Field Naturalists come from all walks of life, so join us if you are you interested in:
- Australian natural history – plants, animals, fungi, geology, birds, sea-life, native orchids etc.
- Meeting and spending time with friendly people with the same interests?
- Getting out into nature with like-minded people?
- Learning and sharing knowledge about natural history?
We all share a common thread – an interest in Natural History. Some found this connection early in life, others discovering it later in life as adults or when they “had time”.
By definition, a Field Naturalist is a person who specialises in Natural History, especially in the study of plants and animals in their natural surroundings. They may have studied formally or, more often seen, have an informal amateur or hobby interest. Their interest may be very broad, covering several areas, or be very specific, for example a birdwatcher.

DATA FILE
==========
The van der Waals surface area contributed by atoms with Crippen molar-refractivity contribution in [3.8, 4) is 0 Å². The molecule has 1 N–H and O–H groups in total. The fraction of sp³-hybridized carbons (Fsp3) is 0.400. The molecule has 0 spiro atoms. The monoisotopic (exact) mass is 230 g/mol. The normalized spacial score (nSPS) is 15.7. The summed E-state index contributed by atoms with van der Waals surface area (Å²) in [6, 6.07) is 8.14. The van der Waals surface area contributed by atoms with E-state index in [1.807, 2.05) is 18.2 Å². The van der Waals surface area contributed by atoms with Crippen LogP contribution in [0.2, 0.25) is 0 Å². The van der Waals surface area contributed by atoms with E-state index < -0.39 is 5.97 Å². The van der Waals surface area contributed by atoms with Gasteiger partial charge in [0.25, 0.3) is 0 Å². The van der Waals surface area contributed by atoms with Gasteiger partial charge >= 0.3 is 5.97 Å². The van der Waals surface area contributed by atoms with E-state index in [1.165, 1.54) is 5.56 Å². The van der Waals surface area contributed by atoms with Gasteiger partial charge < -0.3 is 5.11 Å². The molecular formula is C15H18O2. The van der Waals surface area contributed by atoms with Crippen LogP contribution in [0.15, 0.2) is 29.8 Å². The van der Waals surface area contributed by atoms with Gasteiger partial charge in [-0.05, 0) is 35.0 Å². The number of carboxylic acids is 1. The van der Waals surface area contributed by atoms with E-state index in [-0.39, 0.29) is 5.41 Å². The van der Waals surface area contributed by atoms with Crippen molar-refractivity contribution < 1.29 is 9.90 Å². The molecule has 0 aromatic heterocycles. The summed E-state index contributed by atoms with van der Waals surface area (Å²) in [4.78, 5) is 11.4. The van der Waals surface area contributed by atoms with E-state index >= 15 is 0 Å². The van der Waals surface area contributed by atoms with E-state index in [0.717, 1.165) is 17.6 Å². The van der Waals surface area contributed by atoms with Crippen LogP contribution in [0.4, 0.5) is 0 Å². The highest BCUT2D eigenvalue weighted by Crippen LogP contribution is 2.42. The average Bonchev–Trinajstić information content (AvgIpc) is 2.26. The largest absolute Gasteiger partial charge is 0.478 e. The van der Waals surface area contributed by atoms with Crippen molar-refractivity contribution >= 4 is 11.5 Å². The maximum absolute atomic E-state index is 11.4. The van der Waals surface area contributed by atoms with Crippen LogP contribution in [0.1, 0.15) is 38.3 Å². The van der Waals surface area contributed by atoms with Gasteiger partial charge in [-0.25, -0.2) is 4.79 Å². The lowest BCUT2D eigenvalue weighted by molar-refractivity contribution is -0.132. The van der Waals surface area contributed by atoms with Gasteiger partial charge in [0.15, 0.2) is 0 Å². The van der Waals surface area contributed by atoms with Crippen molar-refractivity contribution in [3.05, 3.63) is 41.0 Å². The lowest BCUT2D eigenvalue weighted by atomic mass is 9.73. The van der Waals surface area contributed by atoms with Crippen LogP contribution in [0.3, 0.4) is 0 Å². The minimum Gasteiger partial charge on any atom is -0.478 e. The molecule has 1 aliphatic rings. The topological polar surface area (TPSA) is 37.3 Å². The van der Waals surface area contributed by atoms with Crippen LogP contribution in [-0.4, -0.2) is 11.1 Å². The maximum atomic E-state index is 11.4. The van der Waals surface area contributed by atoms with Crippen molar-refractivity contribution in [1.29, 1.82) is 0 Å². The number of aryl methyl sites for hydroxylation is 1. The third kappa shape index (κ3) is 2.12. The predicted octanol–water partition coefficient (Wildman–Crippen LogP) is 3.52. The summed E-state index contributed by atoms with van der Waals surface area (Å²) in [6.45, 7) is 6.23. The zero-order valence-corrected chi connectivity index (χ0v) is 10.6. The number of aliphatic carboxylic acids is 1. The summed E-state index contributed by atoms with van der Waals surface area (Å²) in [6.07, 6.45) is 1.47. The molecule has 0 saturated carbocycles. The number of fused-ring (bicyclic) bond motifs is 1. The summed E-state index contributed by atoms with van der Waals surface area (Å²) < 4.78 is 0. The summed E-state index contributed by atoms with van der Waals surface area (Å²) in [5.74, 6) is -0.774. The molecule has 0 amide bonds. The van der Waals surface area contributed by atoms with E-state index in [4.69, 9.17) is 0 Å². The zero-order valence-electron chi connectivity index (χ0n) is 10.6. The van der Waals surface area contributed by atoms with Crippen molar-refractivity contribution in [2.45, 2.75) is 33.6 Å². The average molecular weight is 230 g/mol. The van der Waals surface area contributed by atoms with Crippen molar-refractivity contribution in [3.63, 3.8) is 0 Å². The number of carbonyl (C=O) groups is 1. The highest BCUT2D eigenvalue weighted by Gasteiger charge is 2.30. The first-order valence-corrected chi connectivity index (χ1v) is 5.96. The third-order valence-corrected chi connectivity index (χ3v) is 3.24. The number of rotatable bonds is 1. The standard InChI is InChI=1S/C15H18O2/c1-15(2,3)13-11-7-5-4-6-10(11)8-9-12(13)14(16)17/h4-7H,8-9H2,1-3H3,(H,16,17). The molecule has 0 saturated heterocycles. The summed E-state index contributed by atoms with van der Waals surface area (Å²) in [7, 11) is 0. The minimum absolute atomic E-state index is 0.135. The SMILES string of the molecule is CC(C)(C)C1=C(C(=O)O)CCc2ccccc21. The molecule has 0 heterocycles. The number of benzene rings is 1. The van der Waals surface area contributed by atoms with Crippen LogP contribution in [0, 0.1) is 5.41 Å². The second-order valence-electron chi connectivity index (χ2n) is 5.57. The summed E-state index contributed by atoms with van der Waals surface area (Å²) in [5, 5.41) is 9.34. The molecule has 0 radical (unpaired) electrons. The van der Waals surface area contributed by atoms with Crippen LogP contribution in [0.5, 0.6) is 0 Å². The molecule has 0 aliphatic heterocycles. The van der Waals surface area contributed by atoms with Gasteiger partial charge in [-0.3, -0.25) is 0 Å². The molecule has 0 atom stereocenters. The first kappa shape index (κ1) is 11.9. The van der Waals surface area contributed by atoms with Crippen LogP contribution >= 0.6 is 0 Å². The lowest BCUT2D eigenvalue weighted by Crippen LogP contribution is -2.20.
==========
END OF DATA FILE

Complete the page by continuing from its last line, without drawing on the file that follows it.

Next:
The most significant aspect of being a Field Naturalist is that it involves practical field study, rather than just scientific study – Field Naturalists prefer to get out into nature!
Aside from their interest in nature, Field Naturalists often combine other skills into their activities and enjoyment. This could include microscopy, map-reading, bush-walking, sketching, spot-lighting and especially photography, which is extremely popular and easily accessible today with digital cameras.